Wide Awake at Bedtime Despite Being *So* Sleepy Mid-Afternoon? Here’s What To Know About Catching a ‘Second Wind’ of Energy
According to sleep experts, there are several reasons why you might feel more alert than tired for a period in the evening close to your bedtime—even if you were just about ready to doze off earlier that day. Some of it has to do with your biology, but the behavioral choices you make throughout the day can also influence your pattern of alertness, triggering a second wind at night that prevents you from getting to sleep easily.
What is a second wind as it relates to sleep?
If you participate in or are a fan of endurance sports like long-distance running, you may know that a second wind refers to a burst of energy that arrives well after you tore through your initial stores of energy.
In much the same way, a second wind in terms of your sleep schedule typically refers to "an experience where someone starts to feel drowsy early in the evening but then gets a burst of energy after that initial sleepiness passes," says sleep psychologist Jade Wu, PhD, sleep advisor for Mattress Firm. While anyone can experience a second wind, sleep experts say there are certain factors that make someone more likely to deal with a nighttime spike in energy.
3 reasons you might catch a second wind of energy right before your bedtime
1. Your circadian rhythm favors alertness in the evening
Much of why you might catch a second wind of alertness close to your bedtime could be tied to the unique characteristics of your circadian rhythm (the 24-hour internal clock that lets us know when we should be awake and asleep). It functions with the release of wakefulness-promoting cortisol throughout the day and sleepiness-promoting melatonin at night. But exactly how and when these hormones are released each day is determined in part by your natural biology—so, each person's circadian rhythm has a slightly different pattern, or sleep chronotype.
"Everyone exists on a spectrum," says Dr. Wu, "where most of us sleep between 10 a.m. and 6 p.m. or 11 p.m. and 7 a.m., but some people are biologically wired to feel most energetic and do their best work in the evenings." These people have an evening sleep chronotype—meaning their brains don't release sleep-promoting melatonin until later into the night—and are often referred to as "night owls." If you fall into this camp, Dr. Wu says you may be more susceptible to a second wind at night because your circadian alerting system is still telling you to be awake when others may be winding down.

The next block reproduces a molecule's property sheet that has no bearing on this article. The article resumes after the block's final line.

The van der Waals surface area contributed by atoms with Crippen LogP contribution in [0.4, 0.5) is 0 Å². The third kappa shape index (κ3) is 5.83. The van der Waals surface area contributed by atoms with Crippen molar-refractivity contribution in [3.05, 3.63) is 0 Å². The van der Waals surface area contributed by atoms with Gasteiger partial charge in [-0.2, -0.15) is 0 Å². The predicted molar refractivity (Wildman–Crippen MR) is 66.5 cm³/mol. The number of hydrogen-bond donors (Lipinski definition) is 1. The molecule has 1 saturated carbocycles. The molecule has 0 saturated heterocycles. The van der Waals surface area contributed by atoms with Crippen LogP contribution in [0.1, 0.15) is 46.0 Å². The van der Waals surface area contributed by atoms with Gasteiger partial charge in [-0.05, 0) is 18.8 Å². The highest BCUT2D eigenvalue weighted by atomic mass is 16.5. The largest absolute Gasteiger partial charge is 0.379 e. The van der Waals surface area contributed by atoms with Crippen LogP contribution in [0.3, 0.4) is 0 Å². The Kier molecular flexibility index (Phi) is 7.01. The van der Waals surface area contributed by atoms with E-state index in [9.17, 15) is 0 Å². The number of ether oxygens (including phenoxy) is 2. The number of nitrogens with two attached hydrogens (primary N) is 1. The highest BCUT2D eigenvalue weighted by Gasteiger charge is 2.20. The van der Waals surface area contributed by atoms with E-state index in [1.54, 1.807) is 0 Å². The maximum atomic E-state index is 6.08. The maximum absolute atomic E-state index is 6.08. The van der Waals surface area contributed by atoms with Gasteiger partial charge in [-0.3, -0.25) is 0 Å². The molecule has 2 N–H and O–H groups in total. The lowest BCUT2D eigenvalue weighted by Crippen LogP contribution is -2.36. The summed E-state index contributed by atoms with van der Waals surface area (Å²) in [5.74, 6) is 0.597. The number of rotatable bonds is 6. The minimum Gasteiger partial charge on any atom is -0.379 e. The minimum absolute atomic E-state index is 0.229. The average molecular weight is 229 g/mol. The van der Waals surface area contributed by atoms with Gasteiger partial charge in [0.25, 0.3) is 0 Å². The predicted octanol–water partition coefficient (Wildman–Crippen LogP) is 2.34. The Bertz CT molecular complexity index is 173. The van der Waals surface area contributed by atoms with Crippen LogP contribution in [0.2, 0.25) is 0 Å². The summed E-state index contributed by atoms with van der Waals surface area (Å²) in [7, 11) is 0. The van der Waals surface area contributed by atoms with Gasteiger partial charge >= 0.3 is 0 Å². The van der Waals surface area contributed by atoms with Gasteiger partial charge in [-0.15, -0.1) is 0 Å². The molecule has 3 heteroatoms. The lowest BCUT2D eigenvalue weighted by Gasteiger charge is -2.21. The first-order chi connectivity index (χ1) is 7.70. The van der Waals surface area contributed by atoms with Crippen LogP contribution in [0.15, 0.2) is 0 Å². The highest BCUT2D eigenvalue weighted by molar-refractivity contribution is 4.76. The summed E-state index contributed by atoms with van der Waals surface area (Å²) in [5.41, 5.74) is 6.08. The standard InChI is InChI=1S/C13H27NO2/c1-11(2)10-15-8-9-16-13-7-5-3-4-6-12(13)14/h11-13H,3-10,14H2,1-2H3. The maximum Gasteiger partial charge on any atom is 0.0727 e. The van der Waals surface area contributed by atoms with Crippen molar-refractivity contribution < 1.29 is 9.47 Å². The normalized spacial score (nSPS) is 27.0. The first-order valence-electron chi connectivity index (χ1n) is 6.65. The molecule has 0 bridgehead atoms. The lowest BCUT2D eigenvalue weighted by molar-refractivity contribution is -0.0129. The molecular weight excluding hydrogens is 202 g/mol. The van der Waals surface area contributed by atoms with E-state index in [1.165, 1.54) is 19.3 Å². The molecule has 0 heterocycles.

"Some people are biologically wired to feel most energetic and do their best work in the evenings." —Jade Wu, PhD, sleep psychologist and sleep advisor for Mattress Firm
Certain behaviors can also influence your circadian rhythm, shifting back your brain's release of melatonin and leading to a spike in alertness in the evening. Case in point: anything that involves stimulation, whether intellectually or visually. If you spend the hour or two before bed catching up on social media or watching movies or TV, the intellectual stimulation and blue-light exposure can interfere with your typical circadian alerting system.
"Your brain could get confused about what time it is, prompting an adrenaline response that causes you to stay alert for longer," says sleep psychologist Janet K. Kennedy, PhD. (Yes, even if you're actually in need of sleep.) That's why she suggests creating a "buffer period," like a calming bedtime routine, between those stimulating activities and your actual bedtime, in order to avoid confusing or delaying your natural circadian rhythm.
2. Your daytime behaviors reduce your homeostatic sleep drive
Concurrent to your circadian rhythm guiding when you generally wake up and when you get sleepy over the course of a 24-hour period, your homeostatic sleep drive—which is basically your appetite for sleep—also builds throughout the day, says sleep-medicine physician Vishesh K. Kapur, MD, MPH, founder of the University of Washington Medicine Sleep Center.